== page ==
For almost two decades, Derek Jeter has torched the Mets. Much to the delight of Yankee fans, they’ve watched Jeter get hit after hit after hit against the crosstown rivals, ever since interleague play began back in 1997. For Mets fans, they couldn’t be happier to see him go.
Jeter owns a career slash line of .368/.421/.548 with 13 home runs and 43 RBI in 84 games against the Mets. The .368 average and .421 OBP are his highest totals against any opponent (minimum 100 at-bats). To put this in historical perspective, only 2 other players in history have had better averages against the Mets with a minimum of 100 at-bats. Rico Carty (.380) and Don Slaught (.376).
In other words, Jeter owns the orange and blue.
Those numbers, of course, don’t take into account the damage Jeter did in the 2000 World Series when he was named MVP. He hit .409/.480/.864 with two homers and two RBI as the Yankees went on to win their third straight title. Jeter’s leadoff home run in Game 4 sucked the energy out of Shea Stadium, and set the tone for what was eventually a 3-2 Yankee win.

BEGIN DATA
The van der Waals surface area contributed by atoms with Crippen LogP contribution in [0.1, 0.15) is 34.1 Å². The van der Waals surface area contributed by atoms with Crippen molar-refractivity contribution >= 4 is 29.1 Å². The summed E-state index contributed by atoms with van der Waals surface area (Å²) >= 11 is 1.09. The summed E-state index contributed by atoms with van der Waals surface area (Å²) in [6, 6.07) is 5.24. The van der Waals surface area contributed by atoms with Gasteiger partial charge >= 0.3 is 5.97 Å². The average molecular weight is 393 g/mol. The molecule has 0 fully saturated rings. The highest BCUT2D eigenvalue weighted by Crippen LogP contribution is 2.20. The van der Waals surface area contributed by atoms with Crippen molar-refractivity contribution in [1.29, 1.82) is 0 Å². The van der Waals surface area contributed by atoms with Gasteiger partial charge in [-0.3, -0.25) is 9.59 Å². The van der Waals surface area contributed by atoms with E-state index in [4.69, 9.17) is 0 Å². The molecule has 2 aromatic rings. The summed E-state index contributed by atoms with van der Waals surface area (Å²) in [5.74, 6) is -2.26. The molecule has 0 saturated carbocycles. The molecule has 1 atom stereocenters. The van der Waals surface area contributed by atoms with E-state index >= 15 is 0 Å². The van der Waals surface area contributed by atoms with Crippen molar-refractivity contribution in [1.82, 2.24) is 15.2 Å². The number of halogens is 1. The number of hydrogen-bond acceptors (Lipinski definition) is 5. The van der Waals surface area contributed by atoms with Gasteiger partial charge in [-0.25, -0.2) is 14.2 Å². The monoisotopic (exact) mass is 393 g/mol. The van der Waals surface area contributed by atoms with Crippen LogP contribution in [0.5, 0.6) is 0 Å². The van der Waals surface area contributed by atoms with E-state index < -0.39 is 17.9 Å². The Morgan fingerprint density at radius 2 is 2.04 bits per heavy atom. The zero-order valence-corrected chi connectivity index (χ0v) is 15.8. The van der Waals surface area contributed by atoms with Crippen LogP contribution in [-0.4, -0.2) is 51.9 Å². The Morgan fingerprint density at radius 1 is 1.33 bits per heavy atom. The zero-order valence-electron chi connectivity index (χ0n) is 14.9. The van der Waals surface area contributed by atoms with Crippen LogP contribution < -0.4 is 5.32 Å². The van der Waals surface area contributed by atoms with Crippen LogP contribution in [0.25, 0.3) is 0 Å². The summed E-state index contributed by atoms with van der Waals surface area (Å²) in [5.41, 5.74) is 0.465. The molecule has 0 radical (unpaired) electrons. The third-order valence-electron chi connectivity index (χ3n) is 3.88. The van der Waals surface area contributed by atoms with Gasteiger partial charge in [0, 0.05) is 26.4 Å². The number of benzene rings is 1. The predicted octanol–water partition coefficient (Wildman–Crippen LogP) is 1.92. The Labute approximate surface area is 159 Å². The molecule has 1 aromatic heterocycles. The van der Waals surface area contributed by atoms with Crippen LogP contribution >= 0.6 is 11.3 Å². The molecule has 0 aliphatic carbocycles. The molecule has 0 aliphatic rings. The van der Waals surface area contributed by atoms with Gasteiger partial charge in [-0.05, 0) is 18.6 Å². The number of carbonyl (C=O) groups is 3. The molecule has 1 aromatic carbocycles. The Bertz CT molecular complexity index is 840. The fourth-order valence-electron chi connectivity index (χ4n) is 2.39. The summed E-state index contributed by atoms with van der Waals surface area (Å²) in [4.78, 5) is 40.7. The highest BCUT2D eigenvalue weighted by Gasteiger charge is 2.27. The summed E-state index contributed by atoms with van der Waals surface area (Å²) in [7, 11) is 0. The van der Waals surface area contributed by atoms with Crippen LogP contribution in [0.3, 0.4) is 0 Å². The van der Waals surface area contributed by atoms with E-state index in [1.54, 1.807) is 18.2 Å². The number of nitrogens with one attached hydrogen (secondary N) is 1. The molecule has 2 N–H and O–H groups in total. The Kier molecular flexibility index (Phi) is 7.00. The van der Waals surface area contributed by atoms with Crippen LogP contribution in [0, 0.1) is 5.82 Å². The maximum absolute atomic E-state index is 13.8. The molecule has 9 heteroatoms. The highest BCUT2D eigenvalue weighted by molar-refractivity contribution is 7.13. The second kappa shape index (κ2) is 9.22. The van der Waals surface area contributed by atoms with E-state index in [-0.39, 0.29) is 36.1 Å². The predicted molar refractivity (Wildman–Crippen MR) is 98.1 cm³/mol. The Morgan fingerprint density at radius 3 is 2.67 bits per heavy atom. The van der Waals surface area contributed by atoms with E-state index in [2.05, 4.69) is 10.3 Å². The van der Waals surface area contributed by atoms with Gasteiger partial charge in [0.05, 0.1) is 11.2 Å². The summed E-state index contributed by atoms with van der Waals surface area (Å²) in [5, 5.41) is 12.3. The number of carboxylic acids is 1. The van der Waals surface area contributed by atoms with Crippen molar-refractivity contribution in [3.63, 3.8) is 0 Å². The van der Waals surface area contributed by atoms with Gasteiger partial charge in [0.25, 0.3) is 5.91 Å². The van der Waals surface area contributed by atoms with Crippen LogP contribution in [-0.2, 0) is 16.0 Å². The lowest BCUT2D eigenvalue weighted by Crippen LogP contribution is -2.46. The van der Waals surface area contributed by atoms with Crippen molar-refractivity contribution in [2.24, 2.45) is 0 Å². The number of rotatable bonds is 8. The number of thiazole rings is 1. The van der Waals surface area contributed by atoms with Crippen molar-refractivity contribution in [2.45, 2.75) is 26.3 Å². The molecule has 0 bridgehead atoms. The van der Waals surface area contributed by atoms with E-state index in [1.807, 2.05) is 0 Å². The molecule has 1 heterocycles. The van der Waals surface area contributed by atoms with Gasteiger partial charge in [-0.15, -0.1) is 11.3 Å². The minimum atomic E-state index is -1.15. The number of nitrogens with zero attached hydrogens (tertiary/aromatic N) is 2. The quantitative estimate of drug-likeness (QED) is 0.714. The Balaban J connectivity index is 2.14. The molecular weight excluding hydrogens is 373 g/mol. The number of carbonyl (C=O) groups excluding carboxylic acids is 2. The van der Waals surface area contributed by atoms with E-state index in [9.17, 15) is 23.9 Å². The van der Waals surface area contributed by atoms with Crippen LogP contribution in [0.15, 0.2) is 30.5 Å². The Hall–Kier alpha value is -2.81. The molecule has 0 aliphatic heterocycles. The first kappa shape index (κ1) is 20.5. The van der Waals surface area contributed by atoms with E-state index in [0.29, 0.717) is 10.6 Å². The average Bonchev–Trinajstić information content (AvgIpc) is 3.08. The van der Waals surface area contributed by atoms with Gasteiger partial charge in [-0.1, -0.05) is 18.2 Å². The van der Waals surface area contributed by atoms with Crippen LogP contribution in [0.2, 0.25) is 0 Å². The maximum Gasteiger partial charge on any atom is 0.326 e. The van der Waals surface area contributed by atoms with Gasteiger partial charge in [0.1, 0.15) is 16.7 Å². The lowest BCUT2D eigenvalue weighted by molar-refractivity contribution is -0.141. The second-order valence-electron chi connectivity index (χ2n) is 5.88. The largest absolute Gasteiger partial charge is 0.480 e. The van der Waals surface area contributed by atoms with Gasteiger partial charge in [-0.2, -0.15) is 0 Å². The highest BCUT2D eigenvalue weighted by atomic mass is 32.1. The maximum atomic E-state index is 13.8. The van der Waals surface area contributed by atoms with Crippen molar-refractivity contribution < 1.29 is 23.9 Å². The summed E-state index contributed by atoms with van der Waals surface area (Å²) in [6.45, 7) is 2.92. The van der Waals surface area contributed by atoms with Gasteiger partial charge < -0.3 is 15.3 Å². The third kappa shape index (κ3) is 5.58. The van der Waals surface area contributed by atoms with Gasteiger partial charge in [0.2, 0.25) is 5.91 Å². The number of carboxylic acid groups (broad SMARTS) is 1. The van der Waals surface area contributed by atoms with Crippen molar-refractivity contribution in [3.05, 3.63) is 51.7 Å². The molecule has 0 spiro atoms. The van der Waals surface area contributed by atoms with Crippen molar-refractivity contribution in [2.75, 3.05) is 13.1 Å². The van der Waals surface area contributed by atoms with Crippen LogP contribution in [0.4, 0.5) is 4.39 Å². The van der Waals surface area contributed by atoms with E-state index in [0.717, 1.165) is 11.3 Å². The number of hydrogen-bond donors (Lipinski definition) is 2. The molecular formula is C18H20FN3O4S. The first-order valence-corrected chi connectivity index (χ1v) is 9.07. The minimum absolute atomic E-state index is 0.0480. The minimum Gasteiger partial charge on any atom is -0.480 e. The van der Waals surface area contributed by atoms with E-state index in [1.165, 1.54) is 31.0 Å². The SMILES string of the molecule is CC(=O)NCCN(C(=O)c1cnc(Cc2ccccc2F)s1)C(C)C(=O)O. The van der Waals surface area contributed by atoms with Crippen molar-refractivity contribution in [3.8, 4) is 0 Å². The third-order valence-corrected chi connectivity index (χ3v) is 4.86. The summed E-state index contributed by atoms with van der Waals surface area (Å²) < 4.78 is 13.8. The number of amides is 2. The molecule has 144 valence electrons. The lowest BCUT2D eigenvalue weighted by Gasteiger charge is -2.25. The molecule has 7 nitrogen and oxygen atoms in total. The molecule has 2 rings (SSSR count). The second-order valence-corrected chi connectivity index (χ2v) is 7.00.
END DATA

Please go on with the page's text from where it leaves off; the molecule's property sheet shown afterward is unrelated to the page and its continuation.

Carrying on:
Not only did Jeter kill the Mets in the batters box that series, he killed them on defense. In Game One, the Mets were threatening to land the first blow in a scoreless game in the top of the 6th inning. Timo Perez singled to leadoff the frame, followed by two pop outs. Todd Zeile came up to the plate, and hit a ball off the top of the left field wall, which came back into play. David Justice fired in to Jeter, but the throw was wide. Jeter adjusted, caught the ball and threw home in one motion, nailing Perez to end the inning and the threat. The Yankees would go on to win the game 4-3.
The Yankees will look to avenge the four game Subway Series sweep from last year – four games that Jeter was absent for since he was injured. The Yankees and their fans hope that Jeter can make history repeat itself for the next few days. Mets fans can’t wait until they’ve seen the last of the Captain.